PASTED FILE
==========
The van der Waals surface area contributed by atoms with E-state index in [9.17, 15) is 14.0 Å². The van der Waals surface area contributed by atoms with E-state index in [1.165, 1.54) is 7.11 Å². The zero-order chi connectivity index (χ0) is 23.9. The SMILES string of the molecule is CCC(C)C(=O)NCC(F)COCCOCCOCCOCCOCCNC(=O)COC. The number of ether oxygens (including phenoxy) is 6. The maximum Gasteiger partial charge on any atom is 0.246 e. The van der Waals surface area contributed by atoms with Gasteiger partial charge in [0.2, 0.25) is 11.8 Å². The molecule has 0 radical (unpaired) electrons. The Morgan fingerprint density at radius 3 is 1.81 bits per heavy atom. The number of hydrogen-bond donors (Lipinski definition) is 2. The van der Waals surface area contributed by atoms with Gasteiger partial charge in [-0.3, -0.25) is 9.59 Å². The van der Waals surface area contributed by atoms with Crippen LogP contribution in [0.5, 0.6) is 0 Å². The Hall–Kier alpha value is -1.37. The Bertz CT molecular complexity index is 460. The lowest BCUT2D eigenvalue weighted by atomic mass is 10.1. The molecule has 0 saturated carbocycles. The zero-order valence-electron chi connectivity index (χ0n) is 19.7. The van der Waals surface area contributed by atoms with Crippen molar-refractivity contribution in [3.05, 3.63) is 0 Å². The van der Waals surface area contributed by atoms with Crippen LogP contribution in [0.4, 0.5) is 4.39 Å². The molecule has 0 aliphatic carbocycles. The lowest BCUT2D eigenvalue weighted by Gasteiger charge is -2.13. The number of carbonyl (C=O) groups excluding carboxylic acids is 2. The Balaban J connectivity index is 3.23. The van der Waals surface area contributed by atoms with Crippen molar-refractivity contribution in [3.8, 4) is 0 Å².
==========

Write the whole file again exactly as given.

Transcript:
The van der Waals surface area contributed by atoms with E-state index in [9.17, 15) is 14.0 Å². The van der Waals surface area contributed by atoms with E-state index in [1.165, 1.54) is 7.11 Å². The zero-order chi connectivity index (χ0) is 23.9. The SMILES string of the molecule is CCC(C)C(=O)NCC(F)COCCOCCOCCOCCOCCNC(=O)COC. The number of ether oxygens (including phenoxy) is 6. The maximum Gasteiger partial charge on any atom is 0.246 e. The van der Waals surface area contributed by atoms with Gasteiger partial charge in [0.2, 0.25) is 11.8 Å². The molecule has 0 radical (unpaired) electrons. The Morgan fingerprint density at radius 3 is 1.81 bits per heavy atom. The number of hydrogen-bond donors (Lipinski definition) is 2. The van der Waals surface area contributed by atoms with Gasteiger partial charge in [-0.3, -0.25) is 9.59 Å². The van der Waals surface area contributed by atoms with Crippen LogP contribution in [0.5, 0.6) is 0 Å². The Hall–Kier alpha value is -1.37. The Bertz CT molecular complexity index is 460. The lowest BCUT2D eigenvalue weighted by atomic mass is 10.1. The molecule has 0 saturated carbocycles. The zero-order valence-electron chi connectivity index (χ0n) is 19.7. The van der Waals surface area contributed by atoms with Crippen molar-refractivity contribution in [3.05, 3.63) is 0 Å². The van der Waals surface area contributed by atoms with Crippen LogP contribution in [0.4, 0.5) is 4.39 Å². The molecule has 0 aliphatic carbocycles. The lowest BCUT2D eigenvalue weighted by Gasteiger charge is -2.13. The number of carbonyl (C=O) groups excluding carboxylic acids is 2. The Balaban J connectivity index is 3.23. The van der Waals surface area contributed by atoms with Crippen molar-refractivity contribution in [3.8, 4) is 0 Å².